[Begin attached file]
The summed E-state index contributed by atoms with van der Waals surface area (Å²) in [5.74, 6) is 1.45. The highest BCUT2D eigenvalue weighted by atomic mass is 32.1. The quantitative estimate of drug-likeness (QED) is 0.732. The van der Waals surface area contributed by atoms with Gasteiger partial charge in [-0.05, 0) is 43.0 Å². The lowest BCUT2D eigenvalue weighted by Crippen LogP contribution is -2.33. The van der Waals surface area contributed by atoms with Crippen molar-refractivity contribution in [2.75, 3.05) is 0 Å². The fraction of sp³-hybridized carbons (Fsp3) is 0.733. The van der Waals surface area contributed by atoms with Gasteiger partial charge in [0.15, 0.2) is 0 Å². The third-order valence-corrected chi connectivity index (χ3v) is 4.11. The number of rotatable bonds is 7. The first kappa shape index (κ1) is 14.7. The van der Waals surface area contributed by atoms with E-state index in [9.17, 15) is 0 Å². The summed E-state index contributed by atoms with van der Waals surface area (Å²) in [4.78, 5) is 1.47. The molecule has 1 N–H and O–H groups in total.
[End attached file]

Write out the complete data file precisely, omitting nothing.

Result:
The summed E-state index contributed by atoms with van der Waals surface area (Å²) in [5.74, 6) is 1.45. The highest BCUT2D eigenvalue weighted by atomic mass is 32.1. The quantitative estimate of drug-likeness (QED) is 0.732. The van der Waals surface area contributed by atoms with Gasteiger partial charge in [-0.05, 0) is 43.0 Å². The lowest BCUT2D eigenvalue weighted by Crippen LogP contribution is -2.33. The van der Waals surface area contributed by atoms with Crippen molar-refractivity contribution in [2.75, 3.05) is 0 Å². The fraction of sp³-hybridized carbons (Fsp3) is 0.733. The van der Waals surface area contributed by atoms with Gasteiger partial charge in [0.15, 0.2) is 0 Å². The third-order valence-corrected chi connectivity index (χ3v) is 4.11. The number of rotatable bonds is 7. The first kappa shape index (κ1) is 14.7. The van der Waals surface area contributed by atoms with E-state index in [9.17, 15) is 0 Å². The summed E-state index contributed by atoms with van der Waals surface area (Å²) in [4.78, 5) is 1.47. The molecule has 1 N–H and O–H groups in total.